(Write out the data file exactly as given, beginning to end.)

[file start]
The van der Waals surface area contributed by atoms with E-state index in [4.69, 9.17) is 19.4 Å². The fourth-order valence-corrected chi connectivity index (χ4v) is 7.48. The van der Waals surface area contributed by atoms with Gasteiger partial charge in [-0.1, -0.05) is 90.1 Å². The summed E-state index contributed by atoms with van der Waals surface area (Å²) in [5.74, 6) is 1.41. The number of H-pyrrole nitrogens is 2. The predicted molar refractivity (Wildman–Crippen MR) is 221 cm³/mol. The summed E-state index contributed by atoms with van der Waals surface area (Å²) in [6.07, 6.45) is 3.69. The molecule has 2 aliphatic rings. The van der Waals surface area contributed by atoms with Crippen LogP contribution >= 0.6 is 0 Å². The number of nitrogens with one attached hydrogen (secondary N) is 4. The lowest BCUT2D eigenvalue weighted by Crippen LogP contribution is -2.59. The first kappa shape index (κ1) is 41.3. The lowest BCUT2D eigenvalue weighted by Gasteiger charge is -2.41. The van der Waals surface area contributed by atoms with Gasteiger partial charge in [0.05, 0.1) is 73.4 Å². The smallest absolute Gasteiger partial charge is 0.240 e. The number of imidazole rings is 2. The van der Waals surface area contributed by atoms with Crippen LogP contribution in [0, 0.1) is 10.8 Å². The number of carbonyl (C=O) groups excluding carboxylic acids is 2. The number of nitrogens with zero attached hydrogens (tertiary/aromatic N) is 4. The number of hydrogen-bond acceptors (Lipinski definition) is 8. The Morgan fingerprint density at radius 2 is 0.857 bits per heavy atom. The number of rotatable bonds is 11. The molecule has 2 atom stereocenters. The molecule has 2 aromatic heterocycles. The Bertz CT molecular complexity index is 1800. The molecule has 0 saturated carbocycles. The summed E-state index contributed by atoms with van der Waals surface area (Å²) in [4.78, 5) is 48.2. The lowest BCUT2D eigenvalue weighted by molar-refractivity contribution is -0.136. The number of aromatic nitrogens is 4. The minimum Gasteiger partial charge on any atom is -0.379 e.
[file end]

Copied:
The van der Waals surface area contributed by atoms with E-state index in [4.69, 9.17) is 19.4 Å². The fourth-order valence-corrected chi connectivity index (χ4v) is 7.48. The van der Waals surface area contributed by atoms with Gasteiger partial charge in [-0.1, -0.05) is 90.1 Å². The summed E-state index contributed by atoms with van der Waals surface area (Å²) in [5.74, 6) is 1.41. The number of H-pyrrole nitrogens is 2. The predicted molar refractivity (Wildman–Crippen MR) is 221 cm³/mol. The summed E-state index contributed by atoms with van der Waals surface area (Å²) in [6.07, 6.45) is 3.69. The molecule has 2 aliphatic rings. The van der Waals surface area contributed by atoms with Crippen LogP contribution >= 0.6 is 0 Å². The number of nitrogens with one attached hydrogen (secondary N) is 4. The lowest BCUT2D eigenvalue weighted by Crippen LogP contribution is -2.59. The first kappa shape index (κ1) is 41.3. The lowest BCUT2D eigenvalue weighted by Gasteiger charge is -2.41. The van der Waals surface area contributed by atoms with Gasteiger partial charge in [0.05, 0.1) is 73.4 Å². The smallest absolute Gasteiger partial charge is 0.240 e. The number of imidazole rings is 2. The van der Waals surface area contributed by atoms with Crippen LogP contribution in [0, 0.1) is 10.8 Å². The number of carbonyl (C=O) groups excluding carboxylic acids is 2. The number of nitrogens with zero attached hydrogens (tertiary/aromatic N) is 4. The number of hydrogen-bond acceptors (Lipinski definition) is 8. The Morgan fingerprint density at radius 2 is 0.857 bits per heavy atom. The number of rotatable bonds is 11. The molecule has 2 atom stereocenters. The molecule has 2 aromatic heterocycles. The Bertz CT molecular complexity index is 1800. The molecule has 0 saturated carbocycles. The summed E-state index contributed by atoms with van der Waals surface area (Å²) in [4.78, 5) is 48.2. The lowest BCUT2D eigenvalue weighted by molar-refractivity contribution is -0.136. The number of aromatic nitrogens is 4. The minimum Gasteiger partial charge on any atom is -0.379 e.